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TENNESSEE: Episcopalians skip sticky votes

TENNESSEE: Episcopalians skip sticky votes

By BRIAN LEWIS Staff Writer
The Tennessean

The annual convention of the Episcopalians Diocese of Tennessee adjourned here yesterday afternoon without voting on several controversial resolutions.

The motion to adjourn was based on a complicated point involving the legality of proxy votes for clergy who were not in attendance at the meeting at Christ Church Cathedral at Ninth Avenue North and Broadway.

However, another consideration for many was that the bulk of the convention's required business was finished, and there was concern about the tone of the meeting.

''There was a lot of tension in the air,'' said the Rev. Freddy Richardson of the Church of the Holy Cross in Murfreesboro, who made the motion to adjourn. ''I felt that legal decisions were being made on the fly and we needed time.''

The motion to adjourn passed 105-93, more than 2C385C2A8 hours before most delegates had expected to leave.

Heated debate was expected surrounding how the convention would respond to last summer's General Convention of the Episcopal Church in Minneapolis. At that meeting, the Episcopal Church ratified the election of the first openly gay bishop in church history, Bishop Gene Robinson of New Hampshire, and acknowledged that some bishops in the church were allowing blessings of same -sex unions.

''We've come to an interesting point in our common life,'' Bishop Bertram Herlong of the Diocese of Tennessee said after the vote to adjourn. ''It's sort of interesting that we continue to have surprises.'' The Diocese of Tennessee covers Middle Tennessee.

Herlong said he would call another special meeting of the convention to take care of business that the church is required to do. However, he later added that it is possible that the special convention could be as short as five minutes and be held on the day of the 2005 annual convention. It would be necessary for him to confer with diocesan lawyers before a final decision could be made, he said.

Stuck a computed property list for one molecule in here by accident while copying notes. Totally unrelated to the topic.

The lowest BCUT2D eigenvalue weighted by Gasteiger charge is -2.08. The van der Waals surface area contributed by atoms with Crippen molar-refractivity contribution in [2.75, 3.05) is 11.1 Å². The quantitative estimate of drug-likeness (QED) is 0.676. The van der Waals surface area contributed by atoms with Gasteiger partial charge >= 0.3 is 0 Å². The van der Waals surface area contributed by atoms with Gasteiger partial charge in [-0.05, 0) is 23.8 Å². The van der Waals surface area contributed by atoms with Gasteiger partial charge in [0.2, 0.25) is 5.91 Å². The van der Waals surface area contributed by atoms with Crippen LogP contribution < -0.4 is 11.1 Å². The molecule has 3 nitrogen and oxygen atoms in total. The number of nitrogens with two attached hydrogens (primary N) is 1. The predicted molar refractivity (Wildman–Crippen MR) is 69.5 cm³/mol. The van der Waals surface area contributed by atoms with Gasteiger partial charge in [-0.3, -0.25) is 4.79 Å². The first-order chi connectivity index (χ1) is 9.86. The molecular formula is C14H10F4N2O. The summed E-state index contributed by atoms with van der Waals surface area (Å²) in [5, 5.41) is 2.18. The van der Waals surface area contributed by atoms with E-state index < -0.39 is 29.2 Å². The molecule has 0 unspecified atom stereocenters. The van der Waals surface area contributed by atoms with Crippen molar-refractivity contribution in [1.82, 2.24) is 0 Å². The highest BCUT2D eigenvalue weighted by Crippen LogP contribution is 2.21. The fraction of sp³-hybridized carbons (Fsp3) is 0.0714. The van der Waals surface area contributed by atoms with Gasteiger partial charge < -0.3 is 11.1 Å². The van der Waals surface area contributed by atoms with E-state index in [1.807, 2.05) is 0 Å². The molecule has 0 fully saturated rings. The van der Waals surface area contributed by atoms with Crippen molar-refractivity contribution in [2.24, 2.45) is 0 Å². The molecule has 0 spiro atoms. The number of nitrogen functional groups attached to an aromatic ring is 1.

A resolution that would have allowed churches to designate that their money not go to the national Episcopal Church was on the floor when the motion to adjourn was introduced.

Before the adjournment, the convention passed the budget while defeating a resolution that would have greatly reduced the amount of money sent to the national church. Some delegates said that indicated the directed giving resolution likely would not pass.

''I can't come to any conclusion except that they thought they would lose the vote,'' said Brad Reed, a delegate from Christ Church Cathedral.

However, votes on the motion to adjourn were not cast along strictly liberal or conservative lines, and some saw other reasons for the success of the motion to adjourn.

The Rev. Ken Swanson, dean of Christ Church Cathedral, said the vast majority of delegates were against proxy voting, including many liberals and moderates.

''That unified us,'' said Swanson, who is a moderate.

Although yesterday's early adjournment was unconventional, many delegates were pleased that the passionate, personal, vitriolic debate that many anticipated did not happen.

''It prevents a lot of rancor that the other resolutions may have caused,'' said the Rev. Peter Whalen of St. Philip's Church in Nashville. ''It gives us time to reflect on what we're about. Sometimes you lose perspective and forget that we're here to bring Christ to others and not to win our petty little battles.''

In his closing remarks to the convention, Herlong charged the delegates to return to their churches refocused on their mission, to pray longer and to give more of themselves to their congregations, both financially and spiritually.

''I really believe in my heart that we have a common goal and we are all working toward that goal,'' he said. ''To go forward separately is not going to do anything at all. Problems are opportunities. When we get caught up in these things and let them dominate us, we lose our focus. God can fix things up better than we can mess them up. God can forgive better than we can sin. And our faith is in God, isn't it?''


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